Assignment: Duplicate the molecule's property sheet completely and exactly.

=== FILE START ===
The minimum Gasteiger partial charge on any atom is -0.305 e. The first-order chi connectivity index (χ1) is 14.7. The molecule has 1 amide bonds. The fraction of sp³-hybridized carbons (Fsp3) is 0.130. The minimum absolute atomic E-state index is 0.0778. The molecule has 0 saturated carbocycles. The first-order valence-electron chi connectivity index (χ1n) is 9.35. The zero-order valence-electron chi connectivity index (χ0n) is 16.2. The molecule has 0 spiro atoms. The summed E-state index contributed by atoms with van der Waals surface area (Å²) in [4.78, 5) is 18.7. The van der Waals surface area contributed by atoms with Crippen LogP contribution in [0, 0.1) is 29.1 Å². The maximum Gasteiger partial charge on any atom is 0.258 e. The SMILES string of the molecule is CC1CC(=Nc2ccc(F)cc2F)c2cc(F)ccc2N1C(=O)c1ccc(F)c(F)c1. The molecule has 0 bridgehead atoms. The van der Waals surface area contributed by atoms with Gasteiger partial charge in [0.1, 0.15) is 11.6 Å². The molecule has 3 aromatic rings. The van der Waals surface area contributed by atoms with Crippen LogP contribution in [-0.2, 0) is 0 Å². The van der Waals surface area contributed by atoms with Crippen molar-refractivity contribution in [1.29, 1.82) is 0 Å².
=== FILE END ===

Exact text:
The minimum Gasteiger partial charge on any atom is -0.305 e. The first-order chi connectivity index (χ1) is 14.7. The molecule has 1 amide bonds. The fraction of sp³-hybridized carbons (Fsp3) is 0.130. The minimum absolute atomic E-state index is 0.0778. The molecule has 0 saturated carbocycles. The first-order valence-electron chi connectivity index (χ1n) is 9.35. The zero-order valence-electron chi connectivity index (χ0n) is 16.2. The molecule has 0 spiro atoms. The summed E-state index contributed by atoms with van der Waals surface area (Å²) in [4.78, 5) is 18.7. The van der Waals surface area contributed by atoms with Crippen LogP contribution in [0, 0.1) is 29.1 Å². The maximum Gasteiger partial charge on any atom is 0.258 e. The SMILES string of the molecule is CC1CC(=Nc2ccc(F)cc2F)c2cc(F)ccc2N1C(=O)c1ccc(F)c(F)c1. The molecule has 0 bridgehead atoms. The van der Waals surface area contributed by atoms with Gasteiger partial charge in [0.1, 0.15) is 11.6 Å². The molecule has 3 aromatic rings. The van der Waals surface area contributed by atoms with Crippen LogP contribution in [-0.2, 0) is 0 Å². The van der Waals surface area contributed by atoms with Crippen molar-refractivity contribution in [1.29, 1.82) is 0 Å².